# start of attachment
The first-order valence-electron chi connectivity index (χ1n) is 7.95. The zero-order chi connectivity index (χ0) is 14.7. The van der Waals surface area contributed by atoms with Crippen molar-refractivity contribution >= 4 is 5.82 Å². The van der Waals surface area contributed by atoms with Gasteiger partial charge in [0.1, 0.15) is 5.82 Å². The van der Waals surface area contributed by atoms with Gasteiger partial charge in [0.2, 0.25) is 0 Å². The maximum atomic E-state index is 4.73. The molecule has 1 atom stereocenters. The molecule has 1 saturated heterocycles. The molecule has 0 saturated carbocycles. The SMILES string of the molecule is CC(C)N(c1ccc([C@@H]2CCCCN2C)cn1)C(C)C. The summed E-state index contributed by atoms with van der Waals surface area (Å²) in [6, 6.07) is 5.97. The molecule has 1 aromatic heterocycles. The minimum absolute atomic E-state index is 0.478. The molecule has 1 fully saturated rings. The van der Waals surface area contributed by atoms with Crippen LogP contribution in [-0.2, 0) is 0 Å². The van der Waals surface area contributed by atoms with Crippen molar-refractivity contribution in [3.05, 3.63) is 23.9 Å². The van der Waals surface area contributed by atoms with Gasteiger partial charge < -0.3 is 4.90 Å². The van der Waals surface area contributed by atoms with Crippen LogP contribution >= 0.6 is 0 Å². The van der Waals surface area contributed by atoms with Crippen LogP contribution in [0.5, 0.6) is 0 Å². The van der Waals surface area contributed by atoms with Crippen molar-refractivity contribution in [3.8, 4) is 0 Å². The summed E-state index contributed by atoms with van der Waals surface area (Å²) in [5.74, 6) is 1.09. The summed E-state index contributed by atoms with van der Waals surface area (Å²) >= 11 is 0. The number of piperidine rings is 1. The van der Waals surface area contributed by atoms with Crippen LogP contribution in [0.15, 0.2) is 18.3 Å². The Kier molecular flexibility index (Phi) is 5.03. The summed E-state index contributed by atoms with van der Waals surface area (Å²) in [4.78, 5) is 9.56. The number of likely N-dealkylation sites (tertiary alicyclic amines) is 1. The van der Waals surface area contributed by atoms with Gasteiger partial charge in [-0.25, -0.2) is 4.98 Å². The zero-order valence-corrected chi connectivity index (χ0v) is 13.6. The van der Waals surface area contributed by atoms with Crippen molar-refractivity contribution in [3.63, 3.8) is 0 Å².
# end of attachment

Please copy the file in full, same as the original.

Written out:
The first-order valence-electron chi connectivity index (χ1n) is 7.95. The zero-order chi connectivity index (χ0) is 14.7. The van der Waals surface area contributed by atoms with Crippen molar-refractivity contribution >= 4 is 5.82 Å². The van der Waals surface area contributed by atoms with Gasteiger partial charge in [0.1, 0.15) is 5.82 Å². The van der Waals surface area contributed by atoms with Gasteiger partial charge in [0.2, 0.25) is 0 Å². The maximum atomic E-state index is 4.73. The molecule has 1 atom stereocenters. The molecule has 1 saturated heterocycles. The molecule has 0 saturated carbocycles. The SMILES string of the molecule is CC(C)N(c1ccc([C@@H]2CCCCN2C)cn1)C(C)C. The summed E-state index contributed by atoms with van der Waals surface area (Å²) in [6, 6.07) is 5.97. The molecule has 1 aromatic heterocycles. The minimum absolute atomic E-state index is 0.478. The molecule has 1 fully saturated rings. The van der Waals surface area contributed by atoms with Crippen LogP contribution in [-0.2, 0) is 0 Å². The van der Waals surface area contributed by atoms with Crippen molar-refractivity contribution in [3.05, 3.63) is 23.9 Å². The van der Waals surface area contributed by atoms with Gasteiger partial charge < -0.3 is 4.90 Å². The van der Waals surface area contributed by atoms with Crippen LogP contribution >= 0.6 is 0 Å². The van der Waals surface area contributed by atoms with Crippen LogP contribution in [0.5, 0.6) is 0 Å². The van der Waals surface area contributed by atoms with Crippen molar-refractivity contribution in [3.8, 4) is 0 Å². The summed E-state index contributed by atoms with van der Waals surface area (Å²) in [5.74, 6) is 1.09. The summed E-state index contributed by atoms with van der Waals surface area (Å²) >= 11 is 0. The number of piperidine rings is 1. The van der Waals surface area contributed by atoms with Crippen LogP contribution in [0.15, 0.2) is 18.3 Å². The Kier molecular flexibility index (Phi) is 5.03. The summed E-state index contributed by atoms with van der Waals surface area (Å²) in [4.78, 5) is 9.56. The number of likely N-dealkylation sites (tertiary alicyclic amines) is 1. The van der Waals surface area contributed by atoms with Gasteiger partial charge in [-0.25, -0.2) is 4.98 Å². The zero-order valence-corrected chi connectivity index (χ0v) is 13.6. The van der Waals surface area contributed by atoms with Crippen molar-refractivity contribution in [3.63, 3.8) is 0 Å².